Senate Bill #92:Delaware Code Title 14§1332 addresses the Program for Children with Autism and its “Special Staff.” Enacted nearly three decades ago, these regulations established a network of educational programs initially within a separate school structure known as The Delaware Autism Program (DAP). Today, this network continues as a combination of both separate school programs and within local school district support services. In addition, the code designates a Statewide Director who primarily has provided direction, training, and technical assistance within the DAP. However, current practices in special education, especially regarding inclusive education and parents’ desire to have their children educated within their local communities, seem to be incongruent with this older model of service delivery. In addition, the magnitude of the increase in students identified with ASD has clearly created difficulty for the Statewide Director to provide the level of services/support that once was offered. Therefore, the recommended code changes also revise the concept of DAP toward a system in which the Statewide Director would work in collaboration with a team of experts to provide technical assistance and training to districts and educational entities. This recommendation reconstitutes the regulations to neutralize the distinction between DAP approved programs and other in-district options, thereby, allowing and providing adequate resources to serve on behalf of all student with ASD in Delaware. The number of technical/ training experts has been identified as one expert per 100 students statewide. It is suggested that the fiscal mechanism to support these changes should be through mandated district participation that is congruent with the current needs based funding system in Delaware. Lastly, the current mandatory committee structure is enhanced to include a Parent Advisory Committee, in addition to the Peer Review Committee and Statewide Monitoring Review board. These changes include articulation of the qualifications and duties of the Statewide Director for Students with ASD; the addition of a technical assistance team of educational autism specialists numbering a ratio of 1 for every 100 students (currently estimated at 15 positions); and the further clarification / additions to the committee structure for family input, monitoring, and protections under human rights. This recommendation recognizes and supports the need for specialized technical assistance and training staff to be available to build capacity for teachers in all districts and other programs educating students with ASD. These changes essentially expand available supports so that excellent, evidence-based training and technical assistance can be made available to all Delaware schools and the students within them.” Status: Released from Senate Education Committee 6/3/15, On Senate Ready List, Sponsor: Senator Margaret Rose Henry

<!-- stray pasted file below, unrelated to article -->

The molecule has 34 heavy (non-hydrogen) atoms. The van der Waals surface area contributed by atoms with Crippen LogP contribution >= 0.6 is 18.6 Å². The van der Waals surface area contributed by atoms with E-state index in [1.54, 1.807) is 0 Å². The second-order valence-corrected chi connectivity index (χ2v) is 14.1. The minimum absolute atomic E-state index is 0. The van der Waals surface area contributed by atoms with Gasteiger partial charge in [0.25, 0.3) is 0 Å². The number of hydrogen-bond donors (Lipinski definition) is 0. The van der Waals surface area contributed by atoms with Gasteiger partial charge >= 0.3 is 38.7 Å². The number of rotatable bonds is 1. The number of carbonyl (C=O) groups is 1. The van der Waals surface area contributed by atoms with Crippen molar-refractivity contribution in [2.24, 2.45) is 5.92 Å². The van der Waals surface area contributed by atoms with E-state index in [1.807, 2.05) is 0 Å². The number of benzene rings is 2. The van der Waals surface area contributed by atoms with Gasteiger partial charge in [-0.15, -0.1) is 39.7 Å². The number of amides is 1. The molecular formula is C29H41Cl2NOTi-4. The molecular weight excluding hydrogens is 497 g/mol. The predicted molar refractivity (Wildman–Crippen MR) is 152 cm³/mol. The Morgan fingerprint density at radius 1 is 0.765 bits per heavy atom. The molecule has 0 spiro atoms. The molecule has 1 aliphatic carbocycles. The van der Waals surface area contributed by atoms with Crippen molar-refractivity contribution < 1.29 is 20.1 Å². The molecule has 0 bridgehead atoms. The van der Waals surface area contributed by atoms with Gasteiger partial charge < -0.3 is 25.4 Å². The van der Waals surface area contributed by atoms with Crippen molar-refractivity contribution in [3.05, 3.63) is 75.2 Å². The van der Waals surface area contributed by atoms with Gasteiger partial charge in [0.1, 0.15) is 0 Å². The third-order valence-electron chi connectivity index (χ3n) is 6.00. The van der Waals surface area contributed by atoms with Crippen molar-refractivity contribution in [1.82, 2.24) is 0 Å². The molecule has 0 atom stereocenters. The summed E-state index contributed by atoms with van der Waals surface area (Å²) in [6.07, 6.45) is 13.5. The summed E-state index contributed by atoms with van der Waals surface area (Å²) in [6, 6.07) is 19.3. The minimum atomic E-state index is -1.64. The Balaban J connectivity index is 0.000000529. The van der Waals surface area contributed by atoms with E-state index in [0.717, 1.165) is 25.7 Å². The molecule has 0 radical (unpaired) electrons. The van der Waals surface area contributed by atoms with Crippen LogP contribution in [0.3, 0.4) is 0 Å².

Senate Bill #93:This bill establishes an Interagency Committee on Autism and the Delaware Network for Excellence in Autism.  Among other things, the Interagency Committee on Autism is charged with a) utilizing evidence-based practices and programs to improve outcomes for people living with Autism Spectrum Disorders (ASD) and related developmental disabilities in Delaware by sharing information, initiatives, data and communications among both public and private agencies providing services and supports for individuals and families affected by Autism Spectrum Disorders in the State of Delaware; and b) implementing the recommendations outlined in the 2013 Delaware Strategic Plan entitled “Blueprint for Collective Action: Final Report of the Delaware Strategic Plan to Improve Services and Supports for Individuals with Autism Spectrum Disorder.”  The Delaware Network for Excellence in Autism is to provide a resource for training and technical assistance for Delaware state agencies, organizations and other private entities operating in the State of Delaware that provide services and support to individuals and families affected by Autism Spectrum Disorders.  The Network is to support the operations of the Interagency Committee on Autism through the maintenance of the website, maintenance of reports created by the Interagency Committee on Autism and maintenance of meeting minutes, as well as other support as needed by the Interagency Committee on Autism.” Status: Released from Senate Education Committee 6/3/15, On Senate Ready List, Sponsor: Senator Margaret Rose Henry

House Bill #61:This bill requires that all public meetings of the boards of education of public school districts, vo-tech school districts, and public meetings of charter schools’ boards of directors be digitally recorded and made available to the public on the districts’ and charter schools’ websites within seven business days. The recordings will not be considered the official board minutes.
Currently the Red Clay Consolidated School District, Christina School District, and the Capital School District on a voluntary basis approved by their boards of education have been providing the public digital recordings of their board public session meetings via the district’s websites.